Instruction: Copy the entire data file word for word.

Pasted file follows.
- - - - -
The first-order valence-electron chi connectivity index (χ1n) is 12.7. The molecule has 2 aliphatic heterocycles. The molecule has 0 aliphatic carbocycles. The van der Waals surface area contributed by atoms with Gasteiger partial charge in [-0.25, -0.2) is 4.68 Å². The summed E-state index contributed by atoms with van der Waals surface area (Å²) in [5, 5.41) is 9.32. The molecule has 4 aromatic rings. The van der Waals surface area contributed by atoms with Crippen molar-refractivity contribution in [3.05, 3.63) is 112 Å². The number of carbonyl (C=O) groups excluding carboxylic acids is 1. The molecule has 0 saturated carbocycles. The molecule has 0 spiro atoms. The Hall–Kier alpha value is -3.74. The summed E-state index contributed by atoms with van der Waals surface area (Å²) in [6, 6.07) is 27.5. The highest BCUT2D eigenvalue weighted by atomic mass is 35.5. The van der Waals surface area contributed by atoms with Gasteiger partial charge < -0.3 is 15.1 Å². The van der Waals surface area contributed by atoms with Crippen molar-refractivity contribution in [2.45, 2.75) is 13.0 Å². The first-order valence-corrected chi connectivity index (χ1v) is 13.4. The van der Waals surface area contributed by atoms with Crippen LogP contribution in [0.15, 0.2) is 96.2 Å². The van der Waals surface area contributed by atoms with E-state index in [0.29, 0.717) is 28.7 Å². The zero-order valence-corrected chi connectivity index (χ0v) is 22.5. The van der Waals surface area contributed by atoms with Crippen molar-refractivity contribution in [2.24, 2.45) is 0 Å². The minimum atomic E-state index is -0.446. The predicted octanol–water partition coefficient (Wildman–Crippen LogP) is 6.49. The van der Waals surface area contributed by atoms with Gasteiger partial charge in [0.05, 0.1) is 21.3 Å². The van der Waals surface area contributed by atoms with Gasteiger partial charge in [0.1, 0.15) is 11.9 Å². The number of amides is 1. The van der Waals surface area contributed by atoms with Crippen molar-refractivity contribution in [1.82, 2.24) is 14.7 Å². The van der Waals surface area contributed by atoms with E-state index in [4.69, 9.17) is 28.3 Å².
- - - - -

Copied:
The first-order valence-electron chi connectivity index (χ1n) is 12.7. The molecule has 2 aliphatic heterocycles. The molecule has 0 aliphatic carbocycles. The van der Waals surface area contributed by atoms with Gasteiger partial charge in [-0.25, -0.2) is 4.68 Å². The summed E-state index contributed by atoms with van der Waals surface area (Å²) in [5, 5.41) is 9.32. The molecule has 4 aromatic rings. The van der Waals surface area contributed by atoms with Crippen molar-refractivity contribution in [3.05, 3.63) is 112 Å². The number of carbonyl (C=O) groups excluding carboxylic acids is 1. The molecule has 0 saturated carbocycles. The molecule has 0 spiro atoms. The Hall–Kier alpha value is -3.74. The summed E-state index contributed by atoms with van der Waals surface area (Å²) in [6, 6.07) is 27.5. The highest BCUT2D eigenvalue weighted by atomic mass is 35.5. The van der Waals surface area contributed by atoms with Gasteiger partial charge < -0.3 is 15.1 Å². The van der Waals surface area contributed by atoms with Crippen molar-refractivity contribution in [2.45, 2.75) is 13.0 Å². The first-order valence-corrected chi connectivity index (χ1v) is 13.4. The van der Waals surface area contributed by atoms with Crippen LogP contribution in [0.15, 0.2) is 96.2 Å². The van der Waals surface area contributed by atoms with E-state index in [0.29, 0.717) is 28.7 Å². The zero-order valence-corrected chi connectivity index (χ0v) is 22.5. The van der Waals surface area contributed by atoms with Crippen molar-refractivity contribution in [2.24, 2.45) is 0 Å². The minimum atomic E-state index is -0.446. The predicted octanol–water partition coefficient (Wildman–Crippen LogP) is 6.49. The van der Waals surface area contributed by atoms with Gasteiger partial charge in [0.05, 0.1) is 21.3 Å². The van der Waals surface area contributed by atoms with Gasteiger partial charge in [0.1, 0.15) is 11.9 Å². The number of amides is 1. The van der Waals surface area contributed by atoms with Crippen molar-refractivity contribution in [1.82, 2.24) is 14.7 Å². The van der Waals surface area contributed by atoms with E-state index in [4.69, 9.17) is 28.3 Å².